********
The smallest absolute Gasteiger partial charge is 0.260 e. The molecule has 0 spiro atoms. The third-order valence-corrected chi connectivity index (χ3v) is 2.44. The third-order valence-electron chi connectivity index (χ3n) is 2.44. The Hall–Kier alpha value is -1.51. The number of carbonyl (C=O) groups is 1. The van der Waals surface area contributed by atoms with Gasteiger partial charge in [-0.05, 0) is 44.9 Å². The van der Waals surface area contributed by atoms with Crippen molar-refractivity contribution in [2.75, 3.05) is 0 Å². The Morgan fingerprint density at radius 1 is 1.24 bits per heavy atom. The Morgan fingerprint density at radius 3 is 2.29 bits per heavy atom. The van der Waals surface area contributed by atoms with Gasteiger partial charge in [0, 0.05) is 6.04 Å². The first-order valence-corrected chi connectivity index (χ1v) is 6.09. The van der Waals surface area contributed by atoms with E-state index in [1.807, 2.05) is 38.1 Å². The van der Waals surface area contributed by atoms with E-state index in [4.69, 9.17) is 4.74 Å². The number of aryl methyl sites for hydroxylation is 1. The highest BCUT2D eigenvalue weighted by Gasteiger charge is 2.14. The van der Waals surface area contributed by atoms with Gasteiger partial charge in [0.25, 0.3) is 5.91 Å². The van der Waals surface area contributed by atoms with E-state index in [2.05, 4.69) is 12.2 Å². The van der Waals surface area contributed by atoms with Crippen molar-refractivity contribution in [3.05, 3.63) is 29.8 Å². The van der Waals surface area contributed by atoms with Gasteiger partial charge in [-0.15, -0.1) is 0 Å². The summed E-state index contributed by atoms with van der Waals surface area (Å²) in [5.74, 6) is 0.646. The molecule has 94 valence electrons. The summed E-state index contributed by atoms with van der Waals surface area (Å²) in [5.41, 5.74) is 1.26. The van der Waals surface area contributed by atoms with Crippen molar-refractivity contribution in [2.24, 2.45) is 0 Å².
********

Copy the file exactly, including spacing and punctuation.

The smallest absolute Gasteiger partial charge is 0.260 e. The molecule has 0 spiro atoms. The third-order valence-corrected chi connectivity index (χ3v) is 2.44. The third-order valence-electron chi connectivity index (χ3n) is 2.44. The Hall–Kier alpha value is -1.51. The number of carbonyl (C=O) groups is 1. The van der Waals surface area contributed by atoms with Gasteiger partial charge in [-0.05, 0) is 44.9 Å². The van der Waals surface area contributed by atoms with Crippen molar-refractivity contribution in [2.75, 3.05) is 0 Å². The Morgan fingerprint density at radius 1 is 1.24 bits per heavy atom. The Morgan fingerprint density at radius 3 is 2.29 bits per heavy atom. The van der Waals surface area contributed by atoms with Gasteiger partial charge in [0, 0.05) is 6.04 Å². The first-order valence-corrected chi connectivity index (χ1v) is 6.09. The van der Waals surface area contributed by atoms with E-state index in [1.807, 2.05) is 38.1 Å². The van der Waals surface area contributed by atoms with E-state index in [4.69, 9.17) is 4.74 Å². The number of aryl methyl sites for hydroxylation is 1. The highest BCUT2D eigenvalue weighted by Gasteiger charge is 2.14. The van der Waals surface area contributed by atoms with Gasteiger partial charge in [0.25, 0.3) is 5.91 Å². The van der Waals surface area contributed by atoms with E-state index in [2.05, 4.69) is 12.2 Å². The van der Waals surface area contributed by atoms with Crippen molar-refractivity contribution in [3.05, 3.63) is 29.8 Å². The van der Waals surface area contributed by atoms with Gasteiger partial charge in [-0.15, -0.1) is 0 Å². The summed E-state index contributed by atoms with van der Waals surface area (Å²) in [5.74, 6) is 0.646. The molecule has 94 valence electrons. The summed E-state index contributed by atoms with van der Waals surface area (Å²) in [5.41, 5.74) is 1.26. The van der Waals surface area contributed by atoms with Crippen molar-refractivity contribution in [2.24, 2.45) is 0 Å².